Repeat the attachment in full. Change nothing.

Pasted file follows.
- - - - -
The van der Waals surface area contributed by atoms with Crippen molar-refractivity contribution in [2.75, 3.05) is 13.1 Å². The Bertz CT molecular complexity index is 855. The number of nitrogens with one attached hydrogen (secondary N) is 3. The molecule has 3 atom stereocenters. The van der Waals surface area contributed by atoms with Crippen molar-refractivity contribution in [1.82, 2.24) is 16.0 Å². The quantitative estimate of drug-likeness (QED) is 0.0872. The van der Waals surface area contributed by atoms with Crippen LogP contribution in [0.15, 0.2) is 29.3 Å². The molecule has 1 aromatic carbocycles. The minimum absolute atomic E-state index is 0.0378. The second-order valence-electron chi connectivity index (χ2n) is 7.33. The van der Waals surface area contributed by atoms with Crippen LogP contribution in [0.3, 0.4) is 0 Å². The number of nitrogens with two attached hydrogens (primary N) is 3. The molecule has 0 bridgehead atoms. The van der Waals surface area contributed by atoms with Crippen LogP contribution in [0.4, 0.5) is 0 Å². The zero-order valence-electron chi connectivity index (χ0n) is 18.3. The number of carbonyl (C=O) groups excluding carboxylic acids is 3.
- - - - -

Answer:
The van der Waals surface area contributed by atoms with Crippen molar-refractivity contribution in [2.75, 3.05) is 13.1 Å². The Bertz CT molecular complexity index is 855. The number of nitrogens with one attached hydrogen (secondary N) is 3. The molecule has 3 atom stereocenters. The van der Waals surface area contributed by atoms with Crippen molar-refractivity contribution in [1.82, 2.24) is 16.0 Å². The quantitative estimate of drug-likeness (QED) is 0.0872. The van der Waals surface area contributed by atoms with Crippen LogP contribution in [0.15, 0.2) is 29.3 Å². The molecule has 1 aromatic carbocycles. The minimum absolute atomic E-state index is 0.0378. The second-order valence-electron chi connectivity index (χ2n) is 7.33. The van der Waals surface area contributed by atoms with Crippen LogP contribution in [0.3, 0.4) is 0 Å². The number of nitrogens with two attached hydrogens (primary N) is 3. The molecule has 0 bridgehead atoms. The van der Waals surface area contributed by atoms with Crippen LogP contribution in [0.4, 0.5) is 0 Å². The zero-order valence-electron chi connectivity index (χ0n) is 18.3. The number of carbonyl (C=O) groups excluding carboxylic acids is 3.